MUSIC 576: Critical Theory Of Music
Actual Life in a Virtual World
We are all virtual these days, but maybe we always have been. In this course we will examine the ways the concepts 《real》 and 《virtual》 inform approaches to questions like “what is truth”, “why make art”, “what role does technology play in our lives”, "what does it mean to treat other people ‘ethically’?” As we will see, each of these questions appeals to the highly equivocal notions of reality and virtuality in distinct but overlapping ways. This exploration will take us through a variety of art forms (music, film, literature, video games) as well as recent studies and classic texts on the question "what is really real?"
Critical Responses [25%]
Two students will be called on at random (using a random number generator) each session to provide a response to the weekly reading as a means of facilitating discussion. The response should comprise a set of questions that draw on the reading, but it can be somewhat open-ended and raise generally applicable questions as well. Reading is the crux of this course. You should be prepared to orally summarize everything you read (this will include taking notes while reading). Try to be specific about the things you don't understand and why you don't understand them. It's ok not to know something (I don't know almost everything), but the goal is to hone our curiosity, to adopt a spirit of adventure in the face of the unknown and to push to the limits of what can be thought.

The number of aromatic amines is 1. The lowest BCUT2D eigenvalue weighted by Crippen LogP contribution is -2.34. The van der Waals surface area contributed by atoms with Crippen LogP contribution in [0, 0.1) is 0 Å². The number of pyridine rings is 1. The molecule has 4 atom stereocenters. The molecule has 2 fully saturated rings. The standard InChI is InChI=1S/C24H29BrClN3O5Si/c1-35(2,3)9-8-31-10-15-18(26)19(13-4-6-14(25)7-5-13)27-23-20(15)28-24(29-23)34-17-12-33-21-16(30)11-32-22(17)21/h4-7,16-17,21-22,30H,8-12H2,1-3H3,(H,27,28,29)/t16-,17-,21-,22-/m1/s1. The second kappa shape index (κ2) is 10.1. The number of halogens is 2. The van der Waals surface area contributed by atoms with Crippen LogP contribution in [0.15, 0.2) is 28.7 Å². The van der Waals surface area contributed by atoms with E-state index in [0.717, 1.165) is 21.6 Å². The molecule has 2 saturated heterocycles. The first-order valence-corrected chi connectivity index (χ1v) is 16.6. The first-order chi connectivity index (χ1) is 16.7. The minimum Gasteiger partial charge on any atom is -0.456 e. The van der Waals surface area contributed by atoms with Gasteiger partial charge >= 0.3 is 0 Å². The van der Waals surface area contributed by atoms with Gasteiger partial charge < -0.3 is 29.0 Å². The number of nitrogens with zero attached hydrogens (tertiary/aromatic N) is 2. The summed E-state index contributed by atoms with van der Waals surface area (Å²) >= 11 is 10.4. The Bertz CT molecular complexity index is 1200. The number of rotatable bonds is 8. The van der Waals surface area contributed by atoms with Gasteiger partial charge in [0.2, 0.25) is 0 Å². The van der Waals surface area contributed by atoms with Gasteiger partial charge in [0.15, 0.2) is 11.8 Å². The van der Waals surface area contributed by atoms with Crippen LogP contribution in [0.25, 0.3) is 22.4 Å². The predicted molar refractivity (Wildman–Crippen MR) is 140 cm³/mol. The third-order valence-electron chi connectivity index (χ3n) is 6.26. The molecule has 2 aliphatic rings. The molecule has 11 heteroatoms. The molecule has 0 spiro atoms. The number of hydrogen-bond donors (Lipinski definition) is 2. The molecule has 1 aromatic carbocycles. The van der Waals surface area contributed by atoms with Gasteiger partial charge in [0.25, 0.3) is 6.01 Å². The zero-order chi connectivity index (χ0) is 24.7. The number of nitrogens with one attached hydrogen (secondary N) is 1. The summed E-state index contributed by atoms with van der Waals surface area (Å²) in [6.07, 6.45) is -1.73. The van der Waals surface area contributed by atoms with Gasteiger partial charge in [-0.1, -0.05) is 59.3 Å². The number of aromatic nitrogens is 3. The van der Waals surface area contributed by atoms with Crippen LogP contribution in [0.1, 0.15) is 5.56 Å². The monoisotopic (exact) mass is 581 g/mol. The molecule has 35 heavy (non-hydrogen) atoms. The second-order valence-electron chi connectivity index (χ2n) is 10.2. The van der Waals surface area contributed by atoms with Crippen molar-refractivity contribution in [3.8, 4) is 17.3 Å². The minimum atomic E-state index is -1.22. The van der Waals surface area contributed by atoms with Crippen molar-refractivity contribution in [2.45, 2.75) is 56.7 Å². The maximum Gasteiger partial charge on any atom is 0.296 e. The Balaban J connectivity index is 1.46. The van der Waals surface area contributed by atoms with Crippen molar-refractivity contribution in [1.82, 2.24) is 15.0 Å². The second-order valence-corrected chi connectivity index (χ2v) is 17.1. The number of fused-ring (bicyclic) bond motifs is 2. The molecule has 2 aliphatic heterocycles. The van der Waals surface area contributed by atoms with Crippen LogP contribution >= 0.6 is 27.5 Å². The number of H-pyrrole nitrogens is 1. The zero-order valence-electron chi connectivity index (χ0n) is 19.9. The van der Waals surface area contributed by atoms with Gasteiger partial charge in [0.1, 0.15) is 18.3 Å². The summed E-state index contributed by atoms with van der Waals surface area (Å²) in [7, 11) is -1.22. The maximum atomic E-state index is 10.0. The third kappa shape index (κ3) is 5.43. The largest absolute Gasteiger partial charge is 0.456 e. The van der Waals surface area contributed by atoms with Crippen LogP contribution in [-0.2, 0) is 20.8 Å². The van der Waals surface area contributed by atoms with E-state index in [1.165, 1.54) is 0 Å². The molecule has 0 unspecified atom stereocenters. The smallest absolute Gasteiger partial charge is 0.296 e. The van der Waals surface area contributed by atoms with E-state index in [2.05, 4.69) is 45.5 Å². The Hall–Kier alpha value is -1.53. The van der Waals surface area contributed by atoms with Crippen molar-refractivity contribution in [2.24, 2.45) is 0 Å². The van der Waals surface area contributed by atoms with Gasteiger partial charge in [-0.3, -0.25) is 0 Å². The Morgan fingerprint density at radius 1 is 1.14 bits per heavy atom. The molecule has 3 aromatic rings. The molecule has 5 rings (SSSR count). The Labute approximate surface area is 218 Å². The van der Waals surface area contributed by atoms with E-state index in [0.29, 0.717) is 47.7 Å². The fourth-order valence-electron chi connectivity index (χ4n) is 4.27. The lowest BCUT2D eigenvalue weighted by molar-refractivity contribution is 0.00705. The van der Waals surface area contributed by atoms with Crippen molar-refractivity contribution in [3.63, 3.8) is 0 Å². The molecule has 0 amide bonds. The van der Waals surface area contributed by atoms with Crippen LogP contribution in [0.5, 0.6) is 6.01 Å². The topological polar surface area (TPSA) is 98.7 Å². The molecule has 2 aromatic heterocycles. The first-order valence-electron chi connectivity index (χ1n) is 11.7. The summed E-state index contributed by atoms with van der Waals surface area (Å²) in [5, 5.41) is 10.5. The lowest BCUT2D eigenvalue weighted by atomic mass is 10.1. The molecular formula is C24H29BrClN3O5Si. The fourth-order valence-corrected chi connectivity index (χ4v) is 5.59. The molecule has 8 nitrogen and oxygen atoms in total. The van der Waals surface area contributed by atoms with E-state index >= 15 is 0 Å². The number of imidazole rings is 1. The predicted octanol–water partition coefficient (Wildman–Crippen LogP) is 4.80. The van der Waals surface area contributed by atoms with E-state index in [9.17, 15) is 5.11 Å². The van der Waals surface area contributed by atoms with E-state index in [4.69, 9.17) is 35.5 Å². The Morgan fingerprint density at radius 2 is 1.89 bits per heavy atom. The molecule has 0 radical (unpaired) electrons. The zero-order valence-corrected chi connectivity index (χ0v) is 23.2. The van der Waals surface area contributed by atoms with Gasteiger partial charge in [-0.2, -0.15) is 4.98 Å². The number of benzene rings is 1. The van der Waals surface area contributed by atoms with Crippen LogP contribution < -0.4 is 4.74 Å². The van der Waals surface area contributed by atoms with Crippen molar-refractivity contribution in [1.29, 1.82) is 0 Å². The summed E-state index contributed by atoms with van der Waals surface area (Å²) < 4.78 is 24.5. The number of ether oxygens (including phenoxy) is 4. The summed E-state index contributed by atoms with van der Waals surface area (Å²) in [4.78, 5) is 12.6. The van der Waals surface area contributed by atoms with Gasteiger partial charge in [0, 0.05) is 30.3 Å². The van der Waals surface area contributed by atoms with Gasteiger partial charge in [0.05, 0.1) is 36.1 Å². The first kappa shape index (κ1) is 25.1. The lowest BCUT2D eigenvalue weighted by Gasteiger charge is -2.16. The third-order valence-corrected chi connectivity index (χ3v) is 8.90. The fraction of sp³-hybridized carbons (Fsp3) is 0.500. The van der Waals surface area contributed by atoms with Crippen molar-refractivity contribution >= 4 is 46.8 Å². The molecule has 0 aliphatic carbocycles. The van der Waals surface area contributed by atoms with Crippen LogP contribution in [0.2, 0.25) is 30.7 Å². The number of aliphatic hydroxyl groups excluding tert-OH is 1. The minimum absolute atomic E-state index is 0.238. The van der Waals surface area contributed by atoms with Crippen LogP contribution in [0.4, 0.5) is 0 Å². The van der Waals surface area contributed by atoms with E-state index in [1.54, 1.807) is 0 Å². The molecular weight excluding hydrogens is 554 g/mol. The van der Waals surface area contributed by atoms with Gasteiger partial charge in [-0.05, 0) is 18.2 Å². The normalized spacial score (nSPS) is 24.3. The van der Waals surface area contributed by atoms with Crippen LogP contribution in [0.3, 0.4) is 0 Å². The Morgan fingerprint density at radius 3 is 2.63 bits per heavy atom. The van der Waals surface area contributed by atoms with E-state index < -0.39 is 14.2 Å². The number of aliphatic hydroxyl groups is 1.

Project Presentations [25%]
Students will give a 20-30-minute presentation on their final papers/projects.
There will be two options for the final: a 15-page research paper OR an original artwork that responds to the artworks and concepts we cover in the class together with a shorter theoretical statement (5-6 pages). Students must meet with the instructor by the end of the 5th week of the quarter to discuss plans for the final paper/project.
Week 1: Introduction
Week 3: Mimesis and truth
- Plato: Republic, bks. VII/X
- Aristotle: Poetics (excerpts)
- Nietzsche: On Truth and Lying in a Non-moral Sense
Week 4: Immersion
Weeks 5-6: Phantasmagoria
Week 7: Ethics
- Hodge, The Truth Within the Illusion: on the Interplay of Psychoacoustics, Musical Composition, and Ethics
Week 8: The symbolic order
- Rudd, So Good, They Named It Twice? A Lacanian Perspective on Virtual Reality from Literature and the Other Arts
- Kristeva, Powers of Horror, Approaching Abjection, pp. 1-18
Week 9: Simulation and simulacra
- Baudrillard, The Precession of Simulacra
- Knakkergaard, The Music That’s Not There
- Hodge, On Hyperreality in Spaghetti Westerns
Week 10: Presentations
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